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Do you know yourself better than anyone? Is unconditional praise a good thing? Julie Beun examines some theories of popular psychology.
Trust a woman's intuition. Opposites attract. You know yourself best. Repeated so often they must be true, those tidbits of psychological insight are as familiar to us as our own names. But it turns out that when it comes to pop psychology theories, many of them are not true, says Scott Lilienfeld, a professor of psychology at Georgia's Emory University and co-author of 50 Great Myths of Popular Psychology (Wiley, $120). "We love these ideas, we think they're valid truths," he says. "We live in a very psychological society... People do think they know more than they do about psychology. Because it's so familiar, we make the mistake of thinking we understand it. Some of the things we believe are innocuous, some are not." Here are some of the biggest pop psychology myths busted.
'Venting anger is good for you'
It may feel good to yell out your frustration, but it isn't all that healthy. While you shouldn't suppress your anger, neither is it helpful to chuck a tanty, says Lilienfeld. "There is some good evidence that when one is angry, merely punching something can make people angrier. It's scary for others and for the person losing their temper."
Rather, he says, find ways to deal with anger constructively. "If the other person is totally in the wrong, you have to confront them. Or maybe you're overreacting or it's a bit of both. That's a different approach from pop psychology that tells us to hit a wall or a pillow or yell.
'We use 10 per cent of our brains'
"I'm sure we all feel that way sometimes," says Lilienfeld, "but it's clearly false. We use all of our brain all of the time and it's confirmed by brain-imaging studies."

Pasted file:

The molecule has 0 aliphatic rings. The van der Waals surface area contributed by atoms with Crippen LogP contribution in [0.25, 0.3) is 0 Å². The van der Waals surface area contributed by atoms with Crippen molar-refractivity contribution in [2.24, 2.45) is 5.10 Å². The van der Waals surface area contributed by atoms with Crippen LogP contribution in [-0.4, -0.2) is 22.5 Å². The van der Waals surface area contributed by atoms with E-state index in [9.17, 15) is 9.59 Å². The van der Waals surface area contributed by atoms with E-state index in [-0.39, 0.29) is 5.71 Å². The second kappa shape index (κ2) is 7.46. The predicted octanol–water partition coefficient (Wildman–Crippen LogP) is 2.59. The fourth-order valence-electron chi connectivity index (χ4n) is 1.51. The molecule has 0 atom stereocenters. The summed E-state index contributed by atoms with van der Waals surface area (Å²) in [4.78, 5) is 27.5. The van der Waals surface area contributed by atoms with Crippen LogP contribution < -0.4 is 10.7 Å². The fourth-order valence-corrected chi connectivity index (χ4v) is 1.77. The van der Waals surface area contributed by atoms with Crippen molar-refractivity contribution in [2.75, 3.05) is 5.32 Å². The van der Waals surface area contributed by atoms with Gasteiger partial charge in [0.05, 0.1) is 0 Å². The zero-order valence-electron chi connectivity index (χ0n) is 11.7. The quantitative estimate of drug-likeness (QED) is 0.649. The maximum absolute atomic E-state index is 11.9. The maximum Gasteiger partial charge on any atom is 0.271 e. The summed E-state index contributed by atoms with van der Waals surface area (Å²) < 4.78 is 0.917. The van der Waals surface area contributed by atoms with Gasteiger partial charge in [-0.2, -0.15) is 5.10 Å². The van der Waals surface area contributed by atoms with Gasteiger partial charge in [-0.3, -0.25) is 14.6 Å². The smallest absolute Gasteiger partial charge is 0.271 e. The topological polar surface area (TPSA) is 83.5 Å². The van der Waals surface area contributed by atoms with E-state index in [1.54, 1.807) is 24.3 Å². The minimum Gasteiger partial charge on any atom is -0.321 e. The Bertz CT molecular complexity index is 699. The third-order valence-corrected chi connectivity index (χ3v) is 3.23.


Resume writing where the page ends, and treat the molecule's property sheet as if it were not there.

So where did the myth originate? According to Lilienfeld, early neurologists discovered what they called the 'silent cortex', which helps create associations between events, memories and feelings. Yet, because people with some types of brain injuries continue to function albeit with limits, he says we've come to believe that we only use 10 per cent of our brain, and the so-called silent cortex was actually 90 per cent of the brain that was unused.
'Bullies have small egos'
It may be comforting to believe that your bullying boss really suffers from
a small ego, among other things, but the opposite is often true. "Some bullies do have small egos, but for many, their self-esteem is too high. One reason they lash out aggressively is that they're just sadistic. Often, bullies don't like being criticised. We know that if people with high, unstable or brittle self-esteem are challenged or receive an ego threat, they'll lash out," he says. "If they even perceive that you've inflicted a deep wound, they figure the only way to remedy that is to respond in kind."
'People go crazy at the full moon'
Lilienfeld names this as his favourite pop psychology myth, mostly because it "gets more hate mail than anything". While people are convinced it's true, "40 or 50 studies have looked at this issue, relating crime to a full moon and the evidence is unsupportive".
So what is happening?
A little something called the 'confirmation bias'. Lilienfield says we tend to look for evidence that is consistent with what we want to believe, but when an event occurs that doesn't support our beliefs, we come up with an explanation.
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